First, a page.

Tummy Tuck Adelaide

Dr Margaret Anderson can help you transform the appearance of your stomach with tummy tuck surgery at our Adelaide practice

A tummy tuck (abdominoplasty) is a surgical procedure which tightens a lax abdominal wall and removes excess abdominal skin and fat.  It may be a reconstructive or cosmetic treatment.

Cosmetic surgery is performed to reshape normal structures of the body in order to improve the patient’s appearance and self-esteem. Reconstructive surgery is performed on abnormal structures of the body, generally performed to improve function and may also be done to approximate a normal appearance. It has also been found to improve chronic lower back pain due to functional incompetence of the anterior abdominal wall. When considering a Tummy Tuck, there are several elements to be considered. The following links provide important information on tummy tucks.

What is a Tummy Tuck?

This operation has been performed since the turn of the century.  In 1910 a paper by H.A. Kelly (of USA) noted the positive outcomes of this surgery, such as weight reduction, personal comfort, convenience and comfort in dressing, better pose in standing and walking, increased activity and markedly improved self-esteem and self-confidence.

It has also been found to improve chronic lower back pain due to functional incompetence of the anterior abdominal wall.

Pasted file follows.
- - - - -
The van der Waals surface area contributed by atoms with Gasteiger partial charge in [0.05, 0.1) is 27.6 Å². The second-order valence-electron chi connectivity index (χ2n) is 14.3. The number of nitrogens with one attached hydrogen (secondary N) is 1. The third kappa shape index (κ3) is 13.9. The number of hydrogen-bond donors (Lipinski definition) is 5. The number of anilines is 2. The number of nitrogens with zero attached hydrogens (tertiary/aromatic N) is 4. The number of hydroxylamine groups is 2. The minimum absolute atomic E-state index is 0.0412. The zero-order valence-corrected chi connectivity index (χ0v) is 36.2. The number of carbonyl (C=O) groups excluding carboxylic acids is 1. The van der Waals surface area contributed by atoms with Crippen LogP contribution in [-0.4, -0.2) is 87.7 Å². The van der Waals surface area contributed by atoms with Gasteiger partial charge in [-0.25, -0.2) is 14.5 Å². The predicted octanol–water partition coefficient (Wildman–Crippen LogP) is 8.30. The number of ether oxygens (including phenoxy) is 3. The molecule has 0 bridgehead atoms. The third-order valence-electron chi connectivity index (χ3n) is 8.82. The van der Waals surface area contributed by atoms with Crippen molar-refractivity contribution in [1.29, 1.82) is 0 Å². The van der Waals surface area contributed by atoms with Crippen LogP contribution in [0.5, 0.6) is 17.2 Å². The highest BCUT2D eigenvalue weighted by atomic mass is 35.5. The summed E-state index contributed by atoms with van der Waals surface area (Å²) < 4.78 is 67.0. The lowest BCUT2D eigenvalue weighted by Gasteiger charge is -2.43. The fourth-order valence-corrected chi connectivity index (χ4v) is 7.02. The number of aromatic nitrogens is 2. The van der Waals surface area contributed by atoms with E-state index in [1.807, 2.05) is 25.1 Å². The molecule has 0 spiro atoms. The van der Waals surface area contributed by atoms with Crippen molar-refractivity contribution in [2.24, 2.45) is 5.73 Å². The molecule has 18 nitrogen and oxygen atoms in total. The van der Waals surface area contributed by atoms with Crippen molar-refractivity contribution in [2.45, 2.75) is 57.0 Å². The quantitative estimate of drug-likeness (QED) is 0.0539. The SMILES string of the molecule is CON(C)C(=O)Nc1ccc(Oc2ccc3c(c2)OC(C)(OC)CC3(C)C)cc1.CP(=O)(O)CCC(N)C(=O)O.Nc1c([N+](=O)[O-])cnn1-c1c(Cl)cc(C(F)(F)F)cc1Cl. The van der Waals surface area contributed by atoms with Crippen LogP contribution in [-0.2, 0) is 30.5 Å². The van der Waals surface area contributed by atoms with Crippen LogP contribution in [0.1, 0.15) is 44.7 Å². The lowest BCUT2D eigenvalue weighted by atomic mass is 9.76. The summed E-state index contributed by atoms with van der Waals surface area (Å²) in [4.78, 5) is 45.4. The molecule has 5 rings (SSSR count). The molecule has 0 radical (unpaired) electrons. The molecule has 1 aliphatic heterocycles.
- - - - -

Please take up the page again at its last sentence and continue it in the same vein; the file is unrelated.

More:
The structural defects of the anterior abdominal wall can be caused by permanent overstretching by one or more pregnancies, by marked weight loss following treatment for morbid obesity or even moderate obesity, by trauma or surgery to the anterior abdominal wall (including gynaecological surgery) and by abdominal wall herniae.  Pregnancy and surgery can lead to separation of the two strap muscles, decreasing the efficiency of the abdominal wall.

The anterolateral abdominal wall is largely muscular and aponeurotic with overlying subcutaneous fat and skin.  It consists of 2 “strap” muscles in front and 3 muscles anterolaterally, the external oblique, internal oblique and transversus abdominis muscles.

Weakness or laxity of these muscles prevents maximum force with contraction and so weakens the support of the lumbar dorsal fascia with resultant back pain.  An excess of 10lbs (4.5kgs) of adipose tissue in the anterior abdominal wall adds 100lbs of strain on the discs of the lower back by exaggeration of the normal “S” curve of the spine.

The four main types of tummy tuck

  1. Liposuction only: used when there is minimal skin laxity and varying accumulations of subcutaneous fat and muscle laxity.
  2. Miniplasty: the excess skin and fat is limited to the lower abdomen.
  3. The modified abdominoplasty: there is more significant skin excess and flaccidity that may not be confined to the lower abdomen. A greater amount of skin is excised than type 2 patients, but not the entire skin ellipse below the umbilicus.
  4. Full abdominoplasty with or without liposuction: this is for people with marked skin laxity, manifested by striae (stretch marks), thinning and diminished elasticity.  There is also considerable flaccidity of the upper and lower musculofascial system.  (ie above and below the umbilicus)  However, patients should recognise that surgery does not improve the remaining skin tone. (which is the elasticity – contractility.)